Fermin Rocker (22 December 1907 – 18 October 2004) was a British painter and book illustrator. He was the son of the anarcho-syndicalist theorists and activists Rudolf Rocker, a German, who had moved to London 1895, and Milly Witkop, a Ukrainian Jew, who had fled to the city in 1894.
Rocker was born in Stepney, London in 1907. He was named after the Spanish anarchist and mayor of Cádiz Fermín Salvochea. During his youth, he got to know many prominent anarchists such as Errico Malatesta and Peter Kropotkin and often attended anarchist meetings with his father. Later he would also meet Augustin Souchy, Emma Goldman, Alexander Berkman, Erich Mühsam, Nestor Machno, and Buenaventura Durruti. During this period he also started learning to draw from his half-brother Rudolph and exhibited great talent.
After World War I broke out, both his parents were arrested because of their anarchist activities, his father in 1914, his mother in 1916. In 1918, they were both released and extradited to the Netherlands, from where they moved to Berlin. There, Fermin Rocker was educated as a lithographer. His early works consisted in sketches, watercolor paintings, and graphic works. He also started mixing with the artist milieu in Berlin.
In 1929, Rocker followed his father on a lecture tour in the United States. Contrary to his original plans, he remained in New York. After the Machtergreifung in 1933, his parents joined him there.He worked as draftsman, a cartoon animator, a commercial artist, and as a book illustrator. Among his employers was the Survey Graphic. In 1944, he had his first one-man exhibition in New York. His works would also be exhibited at the Brooklyn Museum of Art, the Whitney Museum, and the Chicago Art Institute. The Library of Congress bought some works of his. In 1946, he received a prize from the Philadelphia Print Club for his graphical works. In 1952, he married Ruth Robins, a dentist from California he had gotten to know in New York. In the same year, his mother died; three years later his father followed.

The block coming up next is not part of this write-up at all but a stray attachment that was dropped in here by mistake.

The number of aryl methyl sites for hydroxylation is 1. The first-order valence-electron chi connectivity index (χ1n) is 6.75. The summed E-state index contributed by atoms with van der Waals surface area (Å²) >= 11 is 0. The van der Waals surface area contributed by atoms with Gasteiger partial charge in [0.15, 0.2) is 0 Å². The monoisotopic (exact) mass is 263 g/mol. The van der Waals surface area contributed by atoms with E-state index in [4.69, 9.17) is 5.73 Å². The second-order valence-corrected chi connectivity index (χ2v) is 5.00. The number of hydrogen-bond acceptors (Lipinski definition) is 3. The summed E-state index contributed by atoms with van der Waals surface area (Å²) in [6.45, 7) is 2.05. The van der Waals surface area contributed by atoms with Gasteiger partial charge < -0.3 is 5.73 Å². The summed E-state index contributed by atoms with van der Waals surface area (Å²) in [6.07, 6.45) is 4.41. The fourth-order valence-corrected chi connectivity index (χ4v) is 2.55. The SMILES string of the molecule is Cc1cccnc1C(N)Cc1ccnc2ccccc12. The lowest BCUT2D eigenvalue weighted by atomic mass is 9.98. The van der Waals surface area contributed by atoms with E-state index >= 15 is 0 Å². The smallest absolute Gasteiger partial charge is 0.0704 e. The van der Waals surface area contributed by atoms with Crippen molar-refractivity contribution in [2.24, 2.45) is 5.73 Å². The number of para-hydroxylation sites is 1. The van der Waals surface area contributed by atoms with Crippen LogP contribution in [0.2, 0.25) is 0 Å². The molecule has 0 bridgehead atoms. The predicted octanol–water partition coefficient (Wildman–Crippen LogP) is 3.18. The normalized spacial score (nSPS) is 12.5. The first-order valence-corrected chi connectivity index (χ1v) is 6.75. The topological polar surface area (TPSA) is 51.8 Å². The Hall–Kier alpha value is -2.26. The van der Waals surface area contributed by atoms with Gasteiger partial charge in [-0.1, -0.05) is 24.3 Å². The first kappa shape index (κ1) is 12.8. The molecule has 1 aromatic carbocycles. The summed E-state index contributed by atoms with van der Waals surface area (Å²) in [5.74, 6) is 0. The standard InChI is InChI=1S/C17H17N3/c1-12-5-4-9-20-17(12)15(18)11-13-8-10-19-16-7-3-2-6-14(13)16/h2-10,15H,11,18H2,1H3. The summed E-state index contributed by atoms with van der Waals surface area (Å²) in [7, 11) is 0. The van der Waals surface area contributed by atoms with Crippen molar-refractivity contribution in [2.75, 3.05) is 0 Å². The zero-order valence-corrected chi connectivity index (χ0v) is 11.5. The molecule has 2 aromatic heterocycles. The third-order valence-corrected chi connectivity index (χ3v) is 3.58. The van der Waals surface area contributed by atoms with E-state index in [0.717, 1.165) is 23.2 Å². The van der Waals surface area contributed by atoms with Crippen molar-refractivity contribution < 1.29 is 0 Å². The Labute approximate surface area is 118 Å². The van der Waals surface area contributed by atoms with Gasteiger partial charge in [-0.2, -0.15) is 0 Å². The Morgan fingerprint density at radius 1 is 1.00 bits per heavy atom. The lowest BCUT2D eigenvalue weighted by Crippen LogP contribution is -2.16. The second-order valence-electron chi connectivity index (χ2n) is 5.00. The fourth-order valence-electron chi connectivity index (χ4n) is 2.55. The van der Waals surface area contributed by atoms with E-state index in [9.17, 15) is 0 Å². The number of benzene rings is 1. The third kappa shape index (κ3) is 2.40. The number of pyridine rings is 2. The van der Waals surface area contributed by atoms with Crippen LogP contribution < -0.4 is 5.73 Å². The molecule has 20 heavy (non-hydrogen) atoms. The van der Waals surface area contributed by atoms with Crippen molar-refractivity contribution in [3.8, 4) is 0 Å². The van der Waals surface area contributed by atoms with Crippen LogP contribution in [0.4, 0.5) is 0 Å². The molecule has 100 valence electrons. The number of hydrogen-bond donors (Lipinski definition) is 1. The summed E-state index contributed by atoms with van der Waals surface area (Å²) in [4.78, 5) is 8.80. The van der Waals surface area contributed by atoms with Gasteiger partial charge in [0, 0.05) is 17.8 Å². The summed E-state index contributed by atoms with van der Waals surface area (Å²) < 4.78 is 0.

In 1956, he visited the United Kingdom for the first time since he left Europe in 1929. His wife liked the continent so much that she returned to England in 1970. The couple then moved back to London, because of the crime and expensive rent in New York in addition to the fact that Rocker thought New York had gotten uglier over the years. In London, he illustrated books for the Oxford University Press and did paintings on the side. Once, Mick Jagger even bought a painting for ₤4,000 from him. It depicted Basque refugees fleeing Franco's allies towards the French border.
Influenced by realism, Rocker had done mostly landscape paintings with warm colors up to this point. They were rarely political. Since his move to New York he had mostly concentrated on oil paintings. But once in London, his style shifted slightly. He started painting everyday things, even political paintings such as the one he sold to Jagger. The colors he used got darker and sadder. Rocker's relationship to anarchism was ambiguous. He was turned off by the feuds within anarchism and acknowledged that capitalism had raised the standard of living.
After Rocker turned 65, he quit illustrating and concentrated on painting instead. He had 13 solo exhibitions in the last twenty years of his life, mostly at Stephen Bartley Gallery. In 1989, his wife died. He published an account of his childhood in London under the name The East End Years in the anarchist Freedom Press in 1998. He died in 2004.
- Whitehead, Andrew: Fermin Rocker: Painter from a family of London anarchists. The Guardian October 26, 2004. Retrieved October 11, 2007.
- (in German) Sostscheck, Ralf: "'Die Vorsehung war gnädig mit mir'. Taz March 22, 2003. Retrieved October 11, 2007.
- Fermin Rocker. AskArt: The Artists' Bluebook. Retrieved October 26, 2007.
- Rudolf, Anthony: Fermin Rocker 1907–2004. artcritical.com. Retrieved October 11, 2007.
- Fermin Rocker at AskART. The Artists' Bluebook.